Thursday, 9 July 2009

A mother's lecture: A response to Prince Charles

Last night, I watched Prince Charles present the 2009 Richard Dimbleby Lecture, entitled Facing the Future, a talk which emphasised the plight of the planet and humanity and forecasting the bankruptcy of nature's resources if we don't act fast enough.

His Royal Highness didn't offer any news that I hadn't heard before. However, I was transfixed by his delivery, a confident presentation that was evidently coming from the heart and backed up with both an academic and a practical vision of the future. The risk was clear, if we continue to consume as much as we have over the last three decades, our natural resources will be out of balance with the needs of our population and our children face a future of a "living hell".

People criticise Prince Charles for what they refer to as "meddling" in politics, but from what I witnessed last night, he has my vote to meddle as much as he likes. After all, as his introduction by Jonathan Dimbleby indicated, our heir to the throne has access to people, resources and experiences that go far wider than even many of our politicians could ever dream. As a UK citizen, I hope that he is able to take a lead role and work with our government, agencies and our communities to take us into the future.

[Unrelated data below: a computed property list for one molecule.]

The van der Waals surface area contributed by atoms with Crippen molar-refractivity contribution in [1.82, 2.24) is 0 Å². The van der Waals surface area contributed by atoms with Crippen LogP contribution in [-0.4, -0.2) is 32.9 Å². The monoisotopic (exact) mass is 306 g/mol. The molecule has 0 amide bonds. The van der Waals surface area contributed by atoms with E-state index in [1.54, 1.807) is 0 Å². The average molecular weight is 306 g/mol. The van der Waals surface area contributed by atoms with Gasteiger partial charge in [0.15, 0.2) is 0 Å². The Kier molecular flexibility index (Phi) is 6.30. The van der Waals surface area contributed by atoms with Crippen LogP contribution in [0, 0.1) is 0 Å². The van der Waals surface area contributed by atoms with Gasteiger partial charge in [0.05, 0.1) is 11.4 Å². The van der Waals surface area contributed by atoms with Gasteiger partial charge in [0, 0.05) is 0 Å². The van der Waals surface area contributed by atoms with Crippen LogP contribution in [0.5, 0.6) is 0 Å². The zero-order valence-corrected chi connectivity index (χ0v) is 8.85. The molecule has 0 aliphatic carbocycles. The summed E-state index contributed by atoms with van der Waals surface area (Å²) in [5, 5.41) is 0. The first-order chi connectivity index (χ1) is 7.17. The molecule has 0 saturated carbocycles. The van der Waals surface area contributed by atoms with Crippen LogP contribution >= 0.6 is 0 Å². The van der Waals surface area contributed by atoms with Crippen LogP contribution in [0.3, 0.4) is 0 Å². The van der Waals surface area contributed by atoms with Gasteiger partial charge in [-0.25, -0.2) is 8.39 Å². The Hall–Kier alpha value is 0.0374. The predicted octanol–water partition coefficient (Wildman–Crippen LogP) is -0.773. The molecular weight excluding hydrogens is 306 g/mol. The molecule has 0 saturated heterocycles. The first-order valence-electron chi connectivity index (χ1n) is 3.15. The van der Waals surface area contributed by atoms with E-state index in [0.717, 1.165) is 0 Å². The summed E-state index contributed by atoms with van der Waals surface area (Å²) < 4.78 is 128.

Meanwhile, I hope as many people take time to watch the video of last night's lecture and even if you have only the slightest concern - or even doubt - over climate change, I ask that you watch it and if you support the ideas, to share it with others too, either on your blog, via Twitter, Facebook or email. The iPlayer video is available online, and can be accessed by clicking the photo above or through the following link: